14. Technical and Tactical Advantages
  15. Neutralizing, Exploiting and Creating Advantages
  16. Side Push from Left and from Right
  17. Skills and Techniques in Pushing Hands
  18. Picture-Perfect Form and Sophisticated Skills
  19. Moving to an Opponent's Back
  20. Taijiquan Chin-Na Techniques and their Counters
  21. Progressing to Da Shou or Striking Hands
  22. White Snake Shoots Venom and its Various Counters
  23. Striking the Opponents Top, Middle and Bottom Level
  24. Why do we Use Poise Patterns at the Start of Combat?
  25. The Three Arrivals and the Four Preparations
  26. Important Lessons in Initiating an Attack and in Responding to an Initial Attack
  27. Third Class, Second Class and First Cl;ass Response
  28. Using Genuine Taijiquan Techniques in Attack and Defence
  29. Abridged Combat Sequence 1 - Striking
  30. Themes for the Combat Sequences
  31. Abridged Combat Sequence 2 Kicking
  32. Continuation from One Sequence to Another Sequence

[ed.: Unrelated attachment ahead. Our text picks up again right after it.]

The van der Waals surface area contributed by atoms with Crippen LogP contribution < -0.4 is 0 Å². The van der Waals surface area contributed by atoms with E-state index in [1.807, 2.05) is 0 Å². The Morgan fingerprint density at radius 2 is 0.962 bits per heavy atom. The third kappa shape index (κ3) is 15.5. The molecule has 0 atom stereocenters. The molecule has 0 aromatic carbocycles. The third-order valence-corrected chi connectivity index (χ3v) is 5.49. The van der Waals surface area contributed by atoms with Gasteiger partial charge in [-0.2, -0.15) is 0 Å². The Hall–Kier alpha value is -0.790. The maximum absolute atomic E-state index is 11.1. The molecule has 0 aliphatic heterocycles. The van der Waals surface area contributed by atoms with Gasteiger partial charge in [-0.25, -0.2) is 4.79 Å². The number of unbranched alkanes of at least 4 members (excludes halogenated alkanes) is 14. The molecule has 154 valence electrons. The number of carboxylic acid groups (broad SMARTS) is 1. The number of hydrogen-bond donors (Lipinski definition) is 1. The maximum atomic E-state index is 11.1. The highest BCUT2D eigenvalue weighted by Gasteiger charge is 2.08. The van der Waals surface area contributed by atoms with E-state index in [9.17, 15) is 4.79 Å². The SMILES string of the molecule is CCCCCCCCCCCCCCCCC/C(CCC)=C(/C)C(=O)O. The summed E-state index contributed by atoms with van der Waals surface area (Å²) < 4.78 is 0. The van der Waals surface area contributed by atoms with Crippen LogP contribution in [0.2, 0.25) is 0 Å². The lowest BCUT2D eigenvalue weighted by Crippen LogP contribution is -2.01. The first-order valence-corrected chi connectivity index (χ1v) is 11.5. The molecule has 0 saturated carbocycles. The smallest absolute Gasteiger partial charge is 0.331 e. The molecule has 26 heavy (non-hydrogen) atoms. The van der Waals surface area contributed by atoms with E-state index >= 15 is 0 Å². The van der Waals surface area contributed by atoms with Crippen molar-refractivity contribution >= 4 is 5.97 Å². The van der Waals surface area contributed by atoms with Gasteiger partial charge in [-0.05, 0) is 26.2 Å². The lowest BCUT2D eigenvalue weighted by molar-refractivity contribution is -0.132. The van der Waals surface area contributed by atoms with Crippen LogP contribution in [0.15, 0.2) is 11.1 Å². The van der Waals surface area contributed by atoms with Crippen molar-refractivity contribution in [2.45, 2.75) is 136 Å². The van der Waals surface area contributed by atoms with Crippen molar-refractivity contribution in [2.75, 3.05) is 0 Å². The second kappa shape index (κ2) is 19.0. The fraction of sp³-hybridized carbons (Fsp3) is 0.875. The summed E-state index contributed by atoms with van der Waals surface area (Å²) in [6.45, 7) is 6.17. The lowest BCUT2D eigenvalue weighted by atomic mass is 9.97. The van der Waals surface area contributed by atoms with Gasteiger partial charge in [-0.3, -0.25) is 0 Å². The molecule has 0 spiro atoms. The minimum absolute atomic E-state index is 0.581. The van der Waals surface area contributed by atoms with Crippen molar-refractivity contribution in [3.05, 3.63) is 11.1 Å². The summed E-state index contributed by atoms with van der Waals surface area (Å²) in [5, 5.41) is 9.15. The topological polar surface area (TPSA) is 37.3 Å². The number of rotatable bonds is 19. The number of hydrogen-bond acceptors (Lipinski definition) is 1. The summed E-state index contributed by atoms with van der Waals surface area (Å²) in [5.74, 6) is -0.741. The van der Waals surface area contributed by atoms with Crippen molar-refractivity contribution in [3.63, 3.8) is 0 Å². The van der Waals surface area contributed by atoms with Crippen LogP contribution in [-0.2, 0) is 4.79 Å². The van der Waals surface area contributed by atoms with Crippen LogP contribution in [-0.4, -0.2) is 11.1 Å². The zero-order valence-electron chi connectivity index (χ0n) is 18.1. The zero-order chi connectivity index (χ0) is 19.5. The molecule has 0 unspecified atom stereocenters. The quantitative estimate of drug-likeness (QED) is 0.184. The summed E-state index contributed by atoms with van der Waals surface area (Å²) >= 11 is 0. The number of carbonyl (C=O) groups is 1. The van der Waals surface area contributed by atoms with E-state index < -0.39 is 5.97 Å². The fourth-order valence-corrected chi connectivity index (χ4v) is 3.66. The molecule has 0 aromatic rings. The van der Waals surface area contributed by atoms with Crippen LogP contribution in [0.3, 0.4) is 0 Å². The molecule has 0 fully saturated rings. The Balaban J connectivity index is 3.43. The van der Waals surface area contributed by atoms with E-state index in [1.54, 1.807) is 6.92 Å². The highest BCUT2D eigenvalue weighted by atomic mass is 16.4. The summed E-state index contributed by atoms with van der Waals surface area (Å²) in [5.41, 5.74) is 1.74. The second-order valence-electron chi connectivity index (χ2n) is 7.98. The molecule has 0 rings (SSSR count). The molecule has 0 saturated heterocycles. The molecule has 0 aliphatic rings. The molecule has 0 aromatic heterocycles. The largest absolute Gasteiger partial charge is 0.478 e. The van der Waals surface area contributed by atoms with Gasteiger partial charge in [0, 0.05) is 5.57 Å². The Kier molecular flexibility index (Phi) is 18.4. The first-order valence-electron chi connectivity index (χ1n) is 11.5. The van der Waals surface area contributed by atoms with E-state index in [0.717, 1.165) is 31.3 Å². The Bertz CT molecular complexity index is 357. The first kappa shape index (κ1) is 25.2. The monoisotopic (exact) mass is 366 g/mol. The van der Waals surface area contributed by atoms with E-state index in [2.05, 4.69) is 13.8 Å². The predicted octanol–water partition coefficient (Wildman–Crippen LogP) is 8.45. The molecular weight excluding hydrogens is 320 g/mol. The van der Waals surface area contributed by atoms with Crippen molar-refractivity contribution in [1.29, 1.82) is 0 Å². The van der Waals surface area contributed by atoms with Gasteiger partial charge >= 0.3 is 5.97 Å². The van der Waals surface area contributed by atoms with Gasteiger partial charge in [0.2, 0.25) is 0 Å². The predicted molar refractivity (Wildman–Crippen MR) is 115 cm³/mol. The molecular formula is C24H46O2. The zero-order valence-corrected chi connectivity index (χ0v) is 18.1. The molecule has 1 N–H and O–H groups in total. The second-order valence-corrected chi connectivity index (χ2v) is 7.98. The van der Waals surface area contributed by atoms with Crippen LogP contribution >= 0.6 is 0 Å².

33. Chasing After a Retreating Opponent
  34. Carry Tiger Back to Mountain
  35. Naughty Monkey Kicks at Tree
  36. Abridged Combat Sequence 3 - Felling
  37. Eagle Claw in Taijiquan
  38. Hiding Flowers in the Sleeves
  39. Abridged Combat Sequence 4 – Chin-Na
  40. The Four Attacks - Striking, Kicking, Felling and Chin-Na
  41. Old Eagle Catches Snake in Remembrance of Zhang San Feng
  42. From Combat Sequences to Free Sparring

We wish to thank Swaha Backes for kindly recording the videos

Courses and Classes

You can also view the videos at Taijiquan for Health, Combat and Spiritual Cultivation